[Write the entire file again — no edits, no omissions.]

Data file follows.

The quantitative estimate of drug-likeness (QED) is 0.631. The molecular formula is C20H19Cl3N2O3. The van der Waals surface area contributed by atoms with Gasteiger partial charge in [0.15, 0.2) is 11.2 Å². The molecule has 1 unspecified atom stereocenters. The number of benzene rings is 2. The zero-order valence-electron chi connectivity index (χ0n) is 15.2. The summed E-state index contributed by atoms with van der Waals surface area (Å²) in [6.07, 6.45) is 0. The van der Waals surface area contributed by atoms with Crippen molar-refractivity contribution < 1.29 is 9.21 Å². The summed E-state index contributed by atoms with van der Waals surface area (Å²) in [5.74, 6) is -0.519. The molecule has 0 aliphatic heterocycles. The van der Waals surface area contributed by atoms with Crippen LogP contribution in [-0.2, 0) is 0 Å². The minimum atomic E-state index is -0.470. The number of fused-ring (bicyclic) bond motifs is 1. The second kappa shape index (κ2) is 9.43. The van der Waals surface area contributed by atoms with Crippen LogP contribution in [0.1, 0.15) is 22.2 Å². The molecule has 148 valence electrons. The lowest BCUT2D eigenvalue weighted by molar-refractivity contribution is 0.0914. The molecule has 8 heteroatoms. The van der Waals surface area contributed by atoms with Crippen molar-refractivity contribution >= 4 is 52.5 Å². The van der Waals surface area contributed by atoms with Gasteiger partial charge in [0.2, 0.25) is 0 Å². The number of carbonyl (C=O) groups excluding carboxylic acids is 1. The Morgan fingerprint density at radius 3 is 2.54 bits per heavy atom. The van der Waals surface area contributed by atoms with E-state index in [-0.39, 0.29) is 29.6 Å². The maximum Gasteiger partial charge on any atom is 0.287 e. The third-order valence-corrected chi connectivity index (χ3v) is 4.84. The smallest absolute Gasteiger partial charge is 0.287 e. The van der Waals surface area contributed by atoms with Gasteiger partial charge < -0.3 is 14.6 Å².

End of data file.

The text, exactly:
The quantitative estimate of drug-likeness (QED) is 0.631. The molecular formula is C20H19Cl3N2O3. The van der Waals surface area contributed by atoms with Gasteiger partial charge in [0.15, 0.2) is 11.2 Å². The molecule has 1 unspecified atom stereocenters. The number of benzene rings is 2. The zero-order valence-electron chi connectivity index (χ0n) is 15.2. The summed E-state index contributed by atoms with van der Waals surface area (Å²) in [6.07, 6.45) is 0. The van der Waals surface area contributed by atoms with Crippen molar-refractivity contribution < 1.29 is 9.21 Å². The summed E-state index contributed by atoms with van der Waals surface area (Å²) in [5.74, 6) is -0.519. The molecule has 0 aliphatic heterocycles. The van der Waals surface area contributed by atoms with Crippen LogP contribution in [-0.2, 0) is 0 Å². The minimum atomic E-state index is -0.470. The number of fused-ring (bicyclic) bond motifs is 1. The second kappa shape index (κ2) is 9.43. The van der Waals surface area contributed by atoms with Crippen LogP contribution in [0.1, 0.15) is 22.2 Å². The molecule has 148 valence electrons. The lowest BCUT2D eigenvalue weighted by molar-refractivity contribution is 0.0914. The molecule has 8 heteroatoms. The van der Waals surface area contributed by atoms with Crippen molar-refractivity contribution >= 4 is 52.5 Å². The van der Waals surface area contributed by atoms with Gasteiger partial charge in [0.2, 0.25) is 0 Å². The number of carbonyl (C=O) groups excluding carboxylic acids is 1. The Morgan fingerprint density at radius 3 is 2.54 bits per heavy atom. The van der Waals surface area contributed by atoms with E-state index in [-0.39, 0.29) is 29.6 Å². The maximum Gasteiger partial charge on any atom is 0.287 e. The third-order valence-corrected chi connectivity index (χ3v) is 4.84. The smallest absolute Gasteiger partial charge is 0.287 e. The van der Waals surface area contributed by atoms with Gasteiger partial charge < -0.3 is 14.6 Å².